Whilst the legs and branch are different colours, my method is still exactly the same, starting off with a foundation wash and then building the depth and detail over the top. My final stage is usually to add the watercolour white highlights. I use an opaque SAA white paint, mixed to varying degrees of thickness and then applied sparingly at first and building very gradually. It is all too easy to get carried away and cover all the previous detail you’ve spent hours working on.

I hope that has given you a bit of an insight into how I build my work. For more details you can check out my PDF tutorials or should you wish to actually watch me paint, do take a look at my video tutorials on YouTube or my full projects available to subscribers on Patreon, or downloadable from Vimeo. All the links are here on my website.
Until next time – keep those brushes wet and wish us luck finding an active wren nest! Paul 😉

Going Live!

For anyone who knows me or who has followed my page for some time, you will be aware that living in rural North Devon we have struggled for many years with a very slow broadband speed. We often struggle to play videos with lots of buffering and sometimes things stopping altogether. A couple of years ago I tried to do Facebook live – but our upload speed was so poor that the quality was just rubbish. 😞 People got fed up with watching and I got fed up with giving the wrong impression about the quality of my work!
Since it’s launch in July 2017 I’ve had to plan well in advance to get my Patreon Channel videos online as each section generally took me a good 3-5 hours to upload! So a month’s worth of content was tying my computer up for the best part of 24 hours….frustrating to say the least! But, enter the Huawei B593u wifi router our new best friend!

The Huawei works off the mobile phone network and we now work off this router instead of our phone line. You can see we don’t get a brilliant signal – just one or two bars. Despite this, the other evening I started a whole month’s worth of Patreon videos uploading and the whole process was complete within the hour. 😁 If only we had known about this a couple of years ago!!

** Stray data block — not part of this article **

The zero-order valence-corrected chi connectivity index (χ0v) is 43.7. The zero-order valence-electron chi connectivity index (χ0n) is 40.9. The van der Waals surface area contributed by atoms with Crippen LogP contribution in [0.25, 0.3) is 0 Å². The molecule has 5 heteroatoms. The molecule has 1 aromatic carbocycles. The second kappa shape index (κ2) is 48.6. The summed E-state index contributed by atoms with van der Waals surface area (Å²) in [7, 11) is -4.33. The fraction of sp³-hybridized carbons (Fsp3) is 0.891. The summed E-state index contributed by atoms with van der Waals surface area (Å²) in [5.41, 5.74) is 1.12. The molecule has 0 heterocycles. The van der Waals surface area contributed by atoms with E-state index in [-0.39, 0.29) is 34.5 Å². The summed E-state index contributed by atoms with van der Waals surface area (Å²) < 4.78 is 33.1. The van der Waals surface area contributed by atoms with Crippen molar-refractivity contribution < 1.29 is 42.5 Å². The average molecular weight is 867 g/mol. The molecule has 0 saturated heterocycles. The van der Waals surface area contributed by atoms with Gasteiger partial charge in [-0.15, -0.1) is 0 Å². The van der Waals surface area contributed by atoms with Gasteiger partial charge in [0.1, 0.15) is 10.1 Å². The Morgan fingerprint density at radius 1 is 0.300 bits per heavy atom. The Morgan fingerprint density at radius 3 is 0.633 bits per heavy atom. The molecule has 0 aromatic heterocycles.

So, I thought I would see if I could go live online again –

and……yes I could! I was so pleased to be able to go successfully live. There was no buffering, the image uploaded beautifully and viewers were able to see the detailed brush work involved in painting a section of the kingfisher’s head. The version here on my blog is from YouTube it was downloaded from Facebook and uploaded to YouTube in a matter of minutes…..yes I’m still getting used to the speed and still haven’t stopped doing speed tests or talking about it! It is just such a new experience to be able to do all these things without worrying about our internet dropping out completely! So what is next……

Well, I definitely would like to do more live sessions, on Facebook, possibly YouTube (once I’ve researched how you do it) and most certainly on Patreon – the latter will be exclusive live sessions for my Patrons…..so watch this space and look out for me popping up live on your social media feeds a bit more frequently from now on. 😃
Feel free to leave me a comment below, maybe you have an idea for a live painting/tutorial you would like to see or maybe you just want to say “Hi”.
Until next time, thanks for following my blog and don’t forget…keep those brushes wet. 😉
Paul